No Bullshit Social Media: One Jujuflop Away from Civil Collapse

There’s a great piece of narration from the Hitchhiker’s Guide to the Galaxy that talks about how certain words, which were once distasteful and unspeakable, are now perfectly acceptable to say.

Like “jujuflop.”No Bullshit Social Media cover

In today’s modern Galaxy there is, of course, very little still held to be unspeakable. Many words and expressions which only a matter of decades ago were considered so distastefully explicit that were they merely to be breathed in public, the perpetrator would be shunned, barred from polite society, and, in extreme cases, shot through the lungs, are now thought to be very healthy and proper, and their use in everyday speech is seen as evidence of a well-adjusted, relaxed, and totally unf**ked-up personality.

So, for instance, when in a recent national speech, the financial minister of the Royal World Estate of Qualvista actually dared to say that due to one thing and another, and the fact that no one had made any food for awhile and the king seemed to have died, and that most of the population had been on holiday now for over three years, the economy had now arrived at what he called, “One whole juju-flop situation,” everyone was so pleased he felt able to come out and say it, that they quite failed to notice that their five-thousand-year-old civilisation had just collapsed overnight.

I feel that way about No Bullshit Social Media, the book I wrote with Jason Falls. I’m not embarrassed by the title. I’m only worried that this is America’s jujuflop: 1) That no one is shocked by the title because we’ve all heard and said worse, and 2) that everyone is so pleased to see it in print that they fail to notice everything else has collapsed around them.

I can’t remember whose idea the title was, but when we pitched it to our editor, Katherine Bull (@katherinebull) and her department, there wasn’t a whole lot of pushback on it. There was some concern over what some of the bookstores might say, but they were all “meh” about it, so we knew we were golden.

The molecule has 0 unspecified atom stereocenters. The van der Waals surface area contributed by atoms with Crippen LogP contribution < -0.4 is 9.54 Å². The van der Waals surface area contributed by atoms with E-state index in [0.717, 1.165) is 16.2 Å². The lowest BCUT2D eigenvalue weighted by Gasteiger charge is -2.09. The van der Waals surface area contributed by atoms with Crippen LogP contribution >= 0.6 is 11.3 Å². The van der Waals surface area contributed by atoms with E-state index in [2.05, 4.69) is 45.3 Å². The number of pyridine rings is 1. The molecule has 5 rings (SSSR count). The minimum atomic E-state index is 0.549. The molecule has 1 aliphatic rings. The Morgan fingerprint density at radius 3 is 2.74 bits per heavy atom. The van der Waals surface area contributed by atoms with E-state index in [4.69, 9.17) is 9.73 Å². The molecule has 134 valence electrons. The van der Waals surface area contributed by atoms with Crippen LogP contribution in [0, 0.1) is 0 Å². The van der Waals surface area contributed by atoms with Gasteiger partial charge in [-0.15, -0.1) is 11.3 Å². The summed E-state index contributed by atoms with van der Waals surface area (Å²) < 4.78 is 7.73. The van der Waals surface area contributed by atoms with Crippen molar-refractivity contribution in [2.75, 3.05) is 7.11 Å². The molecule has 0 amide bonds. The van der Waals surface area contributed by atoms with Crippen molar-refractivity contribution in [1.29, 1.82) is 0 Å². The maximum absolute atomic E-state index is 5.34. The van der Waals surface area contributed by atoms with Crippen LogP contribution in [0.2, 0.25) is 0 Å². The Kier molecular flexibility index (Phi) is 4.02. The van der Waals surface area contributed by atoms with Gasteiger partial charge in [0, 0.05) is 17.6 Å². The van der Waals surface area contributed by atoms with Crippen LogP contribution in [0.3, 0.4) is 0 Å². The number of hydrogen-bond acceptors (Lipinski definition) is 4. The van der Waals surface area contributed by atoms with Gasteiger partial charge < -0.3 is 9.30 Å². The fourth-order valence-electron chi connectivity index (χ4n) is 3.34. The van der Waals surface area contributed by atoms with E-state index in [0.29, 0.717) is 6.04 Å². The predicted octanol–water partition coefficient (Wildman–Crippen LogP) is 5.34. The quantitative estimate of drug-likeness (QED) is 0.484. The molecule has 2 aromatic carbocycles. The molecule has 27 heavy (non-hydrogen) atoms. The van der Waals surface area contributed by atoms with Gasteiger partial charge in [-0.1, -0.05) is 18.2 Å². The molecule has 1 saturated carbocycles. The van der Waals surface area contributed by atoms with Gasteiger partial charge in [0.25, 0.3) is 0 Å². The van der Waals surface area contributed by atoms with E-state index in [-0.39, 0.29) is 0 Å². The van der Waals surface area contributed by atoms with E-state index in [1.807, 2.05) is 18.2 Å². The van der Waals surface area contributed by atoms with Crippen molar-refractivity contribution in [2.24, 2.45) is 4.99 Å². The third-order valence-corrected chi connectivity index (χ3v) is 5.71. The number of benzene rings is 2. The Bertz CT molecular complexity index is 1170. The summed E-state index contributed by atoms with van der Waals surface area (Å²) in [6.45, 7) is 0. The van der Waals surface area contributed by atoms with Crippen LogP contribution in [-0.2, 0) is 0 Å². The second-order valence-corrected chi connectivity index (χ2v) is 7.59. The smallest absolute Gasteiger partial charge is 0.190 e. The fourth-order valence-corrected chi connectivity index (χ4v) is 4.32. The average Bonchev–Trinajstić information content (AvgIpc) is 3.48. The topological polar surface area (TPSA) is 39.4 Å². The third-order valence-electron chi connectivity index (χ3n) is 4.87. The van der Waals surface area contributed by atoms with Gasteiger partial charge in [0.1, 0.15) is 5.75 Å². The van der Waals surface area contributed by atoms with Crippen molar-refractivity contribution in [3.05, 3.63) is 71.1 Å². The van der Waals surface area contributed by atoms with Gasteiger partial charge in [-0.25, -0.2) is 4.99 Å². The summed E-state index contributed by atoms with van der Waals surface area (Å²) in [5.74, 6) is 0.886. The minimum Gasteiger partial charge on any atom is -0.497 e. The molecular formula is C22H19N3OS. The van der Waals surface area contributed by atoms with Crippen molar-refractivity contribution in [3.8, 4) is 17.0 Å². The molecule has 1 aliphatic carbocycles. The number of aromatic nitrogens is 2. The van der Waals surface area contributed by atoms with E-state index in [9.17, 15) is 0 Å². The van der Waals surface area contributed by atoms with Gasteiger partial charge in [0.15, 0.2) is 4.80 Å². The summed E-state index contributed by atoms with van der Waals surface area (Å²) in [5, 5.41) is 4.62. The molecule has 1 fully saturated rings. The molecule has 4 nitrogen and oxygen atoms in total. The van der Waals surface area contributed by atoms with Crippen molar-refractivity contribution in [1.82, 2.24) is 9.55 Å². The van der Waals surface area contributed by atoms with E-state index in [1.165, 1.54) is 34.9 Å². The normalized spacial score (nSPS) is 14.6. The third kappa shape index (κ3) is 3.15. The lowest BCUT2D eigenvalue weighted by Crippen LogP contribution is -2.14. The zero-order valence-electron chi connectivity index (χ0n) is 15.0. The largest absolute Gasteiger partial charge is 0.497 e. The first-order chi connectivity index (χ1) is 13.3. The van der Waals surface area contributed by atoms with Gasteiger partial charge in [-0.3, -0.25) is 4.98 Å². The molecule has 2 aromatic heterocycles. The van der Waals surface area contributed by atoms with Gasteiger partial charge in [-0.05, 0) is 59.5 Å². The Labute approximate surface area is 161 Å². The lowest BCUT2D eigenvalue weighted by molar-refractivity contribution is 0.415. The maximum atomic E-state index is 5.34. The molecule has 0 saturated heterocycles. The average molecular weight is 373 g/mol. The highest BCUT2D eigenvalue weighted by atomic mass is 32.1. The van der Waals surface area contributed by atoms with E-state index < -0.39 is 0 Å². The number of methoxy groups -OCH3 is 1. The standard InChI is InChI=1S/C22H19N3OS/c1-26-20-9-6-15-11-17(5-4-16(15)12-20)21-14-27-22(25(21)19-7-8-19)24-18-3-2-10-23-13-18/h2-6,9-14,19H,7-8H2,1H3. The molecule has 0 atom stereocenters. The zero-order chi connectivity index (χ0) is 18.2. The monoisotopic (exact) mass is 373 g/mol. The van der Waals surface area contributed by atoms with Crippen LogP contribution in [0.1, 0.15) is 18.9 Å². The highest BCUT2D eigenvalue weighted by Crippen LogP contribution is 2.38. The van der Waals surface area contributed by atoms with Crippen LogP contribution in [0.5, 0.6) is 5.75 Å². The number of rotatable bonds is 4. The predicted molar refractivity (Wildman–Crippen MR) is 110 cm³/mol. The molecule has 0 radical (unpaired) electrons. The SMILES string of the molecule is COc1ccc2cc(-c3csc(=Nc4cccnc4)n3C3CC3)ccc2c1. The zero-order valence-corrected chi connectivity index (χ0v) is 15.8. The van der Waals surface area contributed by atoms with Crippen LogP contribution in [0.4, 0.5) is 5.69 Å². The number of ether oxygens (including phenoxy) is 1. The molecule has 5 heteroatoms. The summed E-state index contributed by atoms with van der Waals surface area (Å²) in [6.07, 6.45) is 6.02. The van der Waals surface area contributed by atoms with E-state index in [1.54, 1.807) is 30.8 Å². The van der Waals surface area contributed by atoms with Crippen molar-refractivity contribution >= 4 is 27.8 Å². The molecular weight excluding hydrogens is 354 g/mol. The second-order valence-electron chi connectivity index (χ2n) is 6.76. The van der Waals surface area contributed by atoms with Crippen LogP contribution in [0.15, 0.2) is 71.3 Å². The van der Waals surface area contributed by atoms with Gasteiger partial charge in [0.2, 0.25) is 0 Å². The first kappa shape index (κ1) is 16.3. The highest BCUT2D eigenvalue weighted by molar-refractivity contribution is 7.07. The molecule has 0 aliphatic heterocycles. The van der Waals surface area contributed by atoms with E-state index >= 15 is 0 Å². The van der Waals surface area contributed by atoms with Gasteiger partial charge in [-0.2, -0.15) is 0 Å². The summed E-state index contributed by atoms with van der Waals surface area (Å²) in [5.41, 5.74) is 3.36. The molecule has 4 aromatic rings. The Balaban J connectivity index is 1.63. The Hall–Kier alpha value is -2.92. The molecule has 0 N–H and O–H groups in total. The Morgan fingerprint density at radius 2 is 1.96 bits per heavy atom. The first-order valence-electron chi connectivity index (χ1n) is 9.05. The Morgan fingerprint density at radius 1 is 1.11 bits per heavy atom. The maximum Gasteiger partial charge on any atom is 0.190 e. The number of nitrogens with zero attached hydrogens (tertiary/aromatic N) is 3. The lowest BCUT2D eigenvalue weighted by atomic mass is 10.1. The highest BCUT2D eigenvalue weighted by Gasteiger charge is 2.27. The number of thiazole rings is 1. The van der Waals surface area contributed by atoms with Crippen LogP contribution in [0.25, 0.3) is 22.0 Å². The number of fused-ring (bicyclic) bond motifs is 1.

I’m proud of the “No Bullshit” title and I’m proud of the work. There’s no question about that (although I won’t let my kids repeat it). And I know there are still some people who, despite my best efforts, will not speak or even write out the name of the title, despite my entreaties that they should honor the literary integrity of the book’s title.

(I actually respect them for this. But that doesn’t mean I’m going to quit trying to get them to say it.)

We picked the title, because that was the only way to describe the approach we were going to take in the book. That, and because we thought Gary Vaynerchuk might want the title . . .And The Horse You Rode In On for his next book.

So, don’t worry about whether you like the title. If you don’t believe social media is right for your company, you need to read it. You don’t have to say the name, you just have to read the book. This book is for you, whether you like the title or not.

No Bullshit describes the approach and it describes the attitude. We’re not going to snow you with lilting chants about “be a part of conversations with your customers” or other tree-hugging hippie bullshit, as Jason calls it. Social media marketing is about the bottom line. About making money. About finding a way to turn this free marketing channel into one that brings in revenue.

Because the executives and business owners who pooh-pooh social media as a passing fad or merely for young people are missing out on a chance to make more money, win new customers, and ensure their company’s very survival.

And that’s no bullshit.

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    About Erik Deckers

    Erik Deckers is the President of Pro Blog Service, a content marketing and social media marketing agency He co-authored four social media books, including No Bullshit Social Media with Jason Falls (2011, Que Biz-Tech), and Branding Yourself with Kyle Lacy (3rd ed., 2017, Que Biz-Tech), and The Owned Media Doctrine (2013, Archway Publishing). Erik has written a weekly newspaper humor column for 10 papers around Indiana since 1995. He was also the Spring 2016 writer-in-residence at the Jack Kerouac House in Orlando, FL.

    Comments

    1. Ten years ago, my business mentor at the time taught me something very valuable, “Time is the most valuable thing another human can offer to you.” Professionals don’t have time to read long e-books or wade through lots of flowery crap. I’m glad to hear you’ve designed your book to give folks the fast info they need to turn these tech tools into profit making avenues. Looking forward to reading the book, Erik.